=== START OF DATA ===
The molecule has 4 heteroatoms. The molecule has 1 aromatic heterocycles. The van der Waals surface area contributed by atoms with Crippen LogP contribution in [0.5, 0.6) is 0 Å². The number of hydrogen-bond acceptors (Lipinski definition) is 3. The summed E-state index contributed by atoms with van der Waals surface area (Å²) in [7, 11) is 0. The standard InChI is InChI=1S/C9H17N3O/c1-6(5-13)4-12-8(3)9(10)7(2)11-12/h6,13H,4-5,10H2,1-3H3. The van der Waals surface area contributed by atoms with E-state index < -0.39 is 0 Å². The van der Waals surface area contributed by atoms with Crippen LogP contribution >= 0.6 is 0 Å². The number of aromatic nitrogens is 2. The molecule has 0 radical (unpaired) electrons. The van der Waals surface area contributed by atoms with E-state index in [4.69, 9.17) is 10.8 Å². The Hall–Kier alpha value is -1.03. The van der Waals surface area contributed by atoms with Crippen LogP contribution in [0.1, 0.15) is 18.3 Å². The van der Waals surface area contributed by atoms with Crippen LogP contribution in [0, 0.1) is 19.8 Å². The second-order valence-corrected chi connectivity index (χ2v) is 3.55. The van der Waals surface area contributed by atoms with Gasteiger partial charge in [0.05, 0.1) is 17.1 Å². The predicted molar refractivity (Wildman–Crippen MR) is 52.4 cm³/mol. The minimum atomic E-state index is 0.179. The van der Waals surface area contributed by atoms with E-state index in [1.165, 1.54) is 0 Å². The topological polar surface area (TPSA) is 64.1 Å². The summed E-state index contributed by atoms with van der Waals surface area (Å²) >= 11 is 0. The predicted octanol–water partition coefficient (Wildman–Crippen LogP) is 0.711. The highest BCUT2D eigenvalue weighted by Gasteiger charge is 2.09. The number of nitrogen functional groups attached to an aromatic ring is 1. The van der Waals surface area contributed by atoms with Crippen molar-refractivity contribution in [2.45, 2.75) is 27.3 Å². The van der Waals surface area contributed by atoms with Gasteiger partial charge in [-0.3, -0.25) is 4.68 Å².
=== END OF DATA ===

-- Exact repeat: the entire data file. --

The molecule has 4 heteroatoms. The molecule has 1 aromatic heterocycles. The van der Waals surface area contributed by atoms with Crippen LogP contribution in [0.5, 0.6) is 0 Å². The number of hydrogen-bond acceptors (Lipinski definition) is 3. The summed E-state index contributed by atoms with van der Waals surface area (Å²) in [7, 11) is 0. The standard InChI is InChI=1S/C9H17N3O/c1-6(5-13)4-12-8(3)9(10)7(2)11-12/h6,13H,4-5,10H2,1-3H3. The van der Waals surface area contributed by atoms with E-state index < -0.39 is 0 Å². The van der Waals surface area contributed by atoms with Crippen LogP contribution >= 0.6 is 0 Å². The number of aromatic nitrogens is 2. The molecule has 0 radical (unpaired) electrons. The van der Waals surface area contributed by atoms with E-state index in [4.69, 9.17) is 10.8 Å². The Hall–Kier alpha value is -1.03. The van der Waals surface area contributed by atoms with Crippen LogP contribution in [0.1, 0.15) is 18.3 Å². The van der Waals surface area contributed by atoms with Crippen LogP contribution in [0, 0.1) is 19.8 Å². The second-order valence-corrected chi connectivity index (χ2v) is 3.55. The van der Waals surface area contributed by atoms with Gasteiger partial charge in [0.05, 0.1) is 17.1 Å². The predicted molar refractivity (Wildman–Crippen MR) is 52.4 cm³/mol. The minimum atomic E-state index is 0.179. The van der Waals surface area contributed by atoms with E-state index in [1.165, 1.54) is 0 Å². The topological polar surface area (TPSA) is 64.1 Å². The summed E-state index contributed by atoms with van der Waals surface area (Å²) >= 11 is 0. The predicted octanol–water partition coefficient (Wildman–Crippen LogP) is 0.711. The highest BCUT2D eigenvalue weighted by Gasteiger charge is 2.09. The number of nitrogen functional groups attached to an aromatic ring is 1. The van der Waals surface area contributed by atoms with Crippen molar-refractivity contribution in [2.45, 2.75) is 27.3 Å². The van der Waals surface area contributed by atoms with Gasteiger partial charge in [-0.3, -0.25) is 4.68 Å².